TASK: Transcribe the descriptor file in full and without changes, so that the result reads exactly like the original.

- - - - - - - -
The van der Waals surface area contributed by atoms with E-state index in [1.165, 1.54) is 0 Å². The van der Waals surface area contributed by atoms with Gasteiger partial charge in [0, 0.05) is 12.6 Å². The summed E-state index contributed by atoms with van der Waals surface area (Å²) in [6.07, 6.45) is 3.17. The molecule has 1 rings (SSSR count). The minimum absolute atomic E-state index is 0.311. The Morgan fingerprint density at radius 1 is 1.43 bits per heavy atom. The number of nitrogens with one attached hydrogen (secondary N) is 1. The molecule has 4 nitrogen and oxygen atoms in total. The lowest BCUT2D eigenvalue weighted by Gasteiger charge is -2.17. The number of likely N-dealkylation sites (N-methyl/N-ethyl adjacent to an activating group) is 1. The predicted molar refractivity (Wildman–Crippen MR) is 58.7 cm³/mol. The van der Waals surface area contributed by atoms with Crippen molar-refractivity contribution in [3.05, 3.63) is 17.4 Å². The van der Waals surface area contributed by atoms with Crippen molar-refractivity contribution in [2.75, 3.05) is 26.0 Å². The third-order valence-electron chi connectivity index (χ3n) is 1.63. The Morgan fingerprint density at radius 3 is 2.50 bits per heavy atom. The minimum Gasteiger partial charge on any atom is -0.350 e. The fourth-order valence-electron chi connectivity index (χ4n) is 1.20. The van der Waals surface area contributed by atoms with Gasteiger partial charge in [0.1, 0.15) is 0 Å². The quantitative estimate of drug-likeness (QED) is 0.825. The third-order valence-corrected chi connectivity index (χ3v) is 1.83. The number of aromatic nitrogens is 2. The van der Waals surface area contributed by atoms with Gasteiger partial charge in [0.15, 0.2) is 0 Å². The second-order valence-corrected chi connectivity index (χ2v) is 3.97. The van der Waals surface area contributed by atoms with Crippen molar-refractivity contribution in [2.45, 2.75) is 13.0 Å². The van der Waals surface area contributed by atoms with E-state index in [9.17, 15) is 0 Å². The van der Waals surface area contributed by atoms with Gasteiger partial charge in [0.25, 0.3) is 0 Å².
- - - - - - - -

The van der Waals surface area contributed by atoms with E-state index in [1.165, 1.54) is 0 Å². The van der Waals surface area contributed by atoms with Gasteiger partial charge in [0, 0.05) is 12.6 Å². The summed E-state index contributed by atoms with van der Waals surface area (Å²) in [6.07, 6.45) is 3.17. The molecule has 1 rings (SSSR count). The minimum absolute atomic E-state index is 0.311. The Morgan fingerprint density at radius 1 is 1.43 bits per heavy atom. The number of nitrogens with one attached hydrogen (secondary N) is 1. The molecule has 4 nitrogen and oxygen atoms in total. The lowest BCUT2D eigenvalue weighted by Gasteiger charge is -2.17. The number of likely N-dealkylation sites (N-methyl/N-ethyl adjacent to an activating group) is 1. The predicted molar refractivity (Wildman–Crippen MR) is 58.7 cm³/mol. The van der Waals surface area contributed by atoms with Crippen molar-refractivity contribution in [3.05, 3.63) is 17.4 Å². The van der Waals surface area contributed by atoms with Crippen molar-refractivity contribution in [2.75, 3.05) is 26.0 Å². The third-order valence-electron chi connectivity index (χ3n) is 1.63. The Morgan fingerprint density at radius 3 is 2.50 bits per heavy atom. The minimum Gasteiger partial charge on any atom is -0.350 e. The fourth-order valence-electron chi connectivity index (χ4n) is 1.20. The van der Waals surface area contributed by atoms with Gasteiger partial charge in [0.1, 0.15) is 0 Å². The quantitative estimate of drug-likeness (QED) is 0.825. The third-order valence-corrected chi connectivity index (χ3v) is 1.83. The number of aromatic nitrogens is 2. The van der Waals surface area contributed by atoms with Gasteiger partial charge in [0.15, 0.2) is 0 Å². The second-order valence-corrected chi connectivity index (χ2v) is 3.97. The van der Waals surface area contributed by atoms with Crippen molar-refractivity contribution in [2.45, 2.75) is 13.0 Å². The van der Waals surface area contributed by atoms with E-state index in [9.17, 15) is 0 Å². The van der Waals surface area contributed by atoms with Gasteiger partial charge in [0.25, 0.3) is 0 Å².